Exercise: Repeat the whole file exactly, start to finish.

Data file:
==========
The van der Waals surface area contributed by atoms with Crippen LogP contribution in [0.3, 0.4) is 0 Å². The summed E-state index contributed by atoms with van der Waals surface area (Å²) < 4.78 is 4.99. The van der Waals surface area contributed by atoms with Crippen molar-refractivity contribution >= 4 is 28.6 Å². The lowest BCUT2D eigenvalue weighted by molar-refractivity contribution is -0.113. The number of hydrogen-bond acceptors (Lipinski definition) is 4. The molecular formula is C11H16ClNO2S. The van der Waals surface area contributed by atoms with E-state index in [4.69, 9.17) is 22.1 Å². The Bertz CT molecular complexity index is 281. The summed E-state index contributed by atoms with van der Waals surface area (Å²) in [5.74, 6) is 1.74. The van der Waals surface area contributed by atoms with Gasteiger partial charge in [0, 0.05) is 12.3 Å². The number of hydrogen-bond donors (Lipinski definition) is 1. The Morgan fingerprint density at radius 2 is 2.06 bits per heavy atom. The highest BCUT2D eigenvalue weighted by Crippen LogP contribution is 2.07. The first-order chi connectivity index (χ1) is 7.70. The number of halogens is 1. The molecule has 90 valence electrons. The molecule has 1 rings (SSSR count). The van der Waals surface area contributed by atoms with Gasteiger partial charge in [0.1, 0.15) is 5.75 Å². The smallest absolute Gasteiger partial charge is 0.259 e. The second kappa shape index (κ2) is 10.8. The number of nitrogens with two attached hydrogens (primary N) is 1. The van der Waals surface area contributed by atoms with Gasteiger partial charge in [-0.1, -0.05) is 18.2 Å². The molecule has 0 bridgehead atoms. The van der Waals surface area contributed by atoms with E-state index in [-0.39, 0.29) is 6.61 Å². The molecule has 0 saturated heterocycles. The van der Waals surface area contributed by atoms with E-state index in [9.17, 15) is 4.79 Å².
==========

The van der Waals surface area contributed by atoms with Crippen LogP contribution in [0.3, 0.4) is 0 Å². The summed E-state index contributed by atoms with van der Waals surface area (Å²) < 4.78 is 4.99. The van der Waals surface area contributed by atoms with Crippen molar-refractivity contribution >= 4 is 28.6 Å². The lowest BCUT2D eigenvalue weighted by molar-refractivity contribution is -0.113. The number of hydrogen-bond acceptors (Lipinski definition) is 4. The molecular formula is C11H16ClNO2S. The van der Waals surface area contributed by atoms with E-state index in [4.69, 9.17) is 22.1 Å². The Bertz CT molecular complexity index is 281. The summed E-state index contributed by atoms with van der Waals surface area (Å²) in [5.74, 6) is 1.74. The van der Waals surface area contributed by atoms with Gasteiger partial charge in [0, 0.05) is 12.3 Å². The number of hydrogen-bond donors (Lipinski definition) is 1. The Morgan fingerprint density at radius 2 is 2.06 bits per heavy atom. The highest BCUT2D eigenvalue weighted by Crippen LogP contribution is 2.07. The first-order chi connectivity index (χ1) is 7.70. The number of halogens is 1. The molecule has 90 valence electrons. The molecule has 1 rings (SSSR count). The van der Waals surface area contributed by atoms with Gasteiger partial charge in [0.1, 0.15) is 5.75 Å². The smallest absolute Gasteiger partial charge is 0.259 e. The second kappa shape index (κ2) is 10.8. The number of nitrogens with two attached hydrogens (primary N) is 1. The van der Waals surface area contributed by atoms with Gasteiger partial charge in [-0.1, -0.05) is 18.2 Å². The molecule has 0 bridgehead atoms. The van der Waals surface area contributed by atoms with E-state index in [-0.39, 0.29) is 6.61 Å². The molecule has 0 saturated heterocycles. The van der Waals surface area contributed by atoms with E-state index in [9.17, 15) is 4.79 Å².